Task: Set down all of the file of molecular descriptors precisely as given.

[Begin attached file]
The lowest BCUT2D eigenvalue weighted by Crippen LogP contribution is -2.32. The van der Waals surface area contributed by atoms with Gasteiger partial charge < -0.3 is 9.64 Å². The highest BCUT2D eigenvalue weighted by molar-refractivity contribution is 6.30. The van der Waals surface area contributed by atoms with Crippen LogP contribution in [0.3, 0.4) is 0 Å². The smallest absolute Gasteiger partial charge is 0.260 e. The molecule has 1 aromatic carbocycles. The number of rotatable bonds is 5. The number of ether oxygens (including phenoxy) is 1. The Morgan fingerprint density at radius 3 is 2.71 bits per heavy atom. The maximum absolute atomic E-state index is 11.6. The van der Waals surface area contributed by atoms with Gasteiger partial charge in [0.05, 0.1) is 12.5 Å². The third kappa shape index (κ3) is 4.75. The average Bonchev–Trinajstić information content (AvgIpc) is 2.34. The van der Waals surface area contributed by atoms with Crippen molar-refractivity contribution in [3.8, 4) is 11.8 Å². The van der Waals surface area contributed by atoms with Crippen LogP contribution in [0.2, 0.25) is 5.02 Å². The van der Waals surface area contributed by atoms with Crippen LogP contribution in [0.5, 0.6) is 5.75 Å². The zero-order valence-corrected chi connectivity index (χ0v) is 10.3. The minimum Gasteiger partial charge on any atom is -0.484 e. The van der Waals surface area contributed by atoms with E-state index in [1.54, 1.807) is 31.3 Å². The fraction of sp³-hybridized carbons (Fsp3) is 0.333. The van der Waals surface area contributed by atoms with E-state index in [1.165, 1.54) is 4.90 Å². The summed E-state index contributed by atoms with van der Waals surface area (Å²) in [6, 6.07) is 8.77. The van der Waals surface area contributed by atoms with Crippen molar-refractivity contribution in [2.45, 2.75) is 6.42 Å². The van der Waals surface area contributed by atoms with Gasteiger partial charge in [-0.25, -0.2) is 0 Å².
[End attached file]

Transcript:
The lowest BCUT2D eigenvalue weighted by Crippen LogP contribution is -2.32. The van der Waals surface area contributed by atoms with Gasteiger partial charge < -0.3 is 9.64 Å². The highest BCUT2D eigenvalue weighted by molar-refractivity contribution is 6.30. The van der Waals surface area contributed by atoms with Crippen LogP contribution in [0.3, 0.4) is 0 Å². The smallest absolute Gasteiger partial charge is 0.260 e. The molecule has 1 aromatic carbocycles. The number of rotatable bonds is 5. The number of ether oxygens (including phenoxy) is 1. The Morgan fingerprint density at radius 3 is 2.71 bits per heavy atom. The maximum absolute atomic E-state index is 11.6. The van der Waals surface area contributed by atoms with Gasteiger partial charge in [0.05, 0.1) is 12.5 Å². The third kappa shape index (κ3) is 4.75. The average Bonchev–Trinajstić information content (AvgIpc) is 2.34. The van der Waals surface area contributed by atoms with Crippen molar-refractivity contribution in [3.8, 4) is 11.8 Å². The van der Waals surface area contributed by atoms with Crippen LogP contribution in [0.2, 0.25) is 5.02 Å². The van der Waals surface area contributed by atoms with Crippen LogP contribution in [0.5, 0.6) is 5.75 Å². The zero-order valence-corrected chi connectivity index (χ0v) is 10.3. The minimum Gasteiger partial charge on any atom is -0.484 e. The van der Waals surface area contributed by atoms with E-state index in [1.54, 1.807) is 31.3 Å². The fraction of sp³-hybridized carbons (Fsp3) is 0.333. The van der Waals surface area contributed by atoms with E-state index in [1.165, 1.54) is 4.90 Å². The summed E-state index contributed by atoms with van der Waals surface area (Å²) in [6, 6.07) is 8.77. The van der Waals surface area contributed by atoms with Crippen molar-refractivity contribution in [2.45, 2.75) is 6.42 Å². The van der Waals surface area contributed by atoms with Gasteiger partial charge in [-0.25, -0.2) is 0 Å².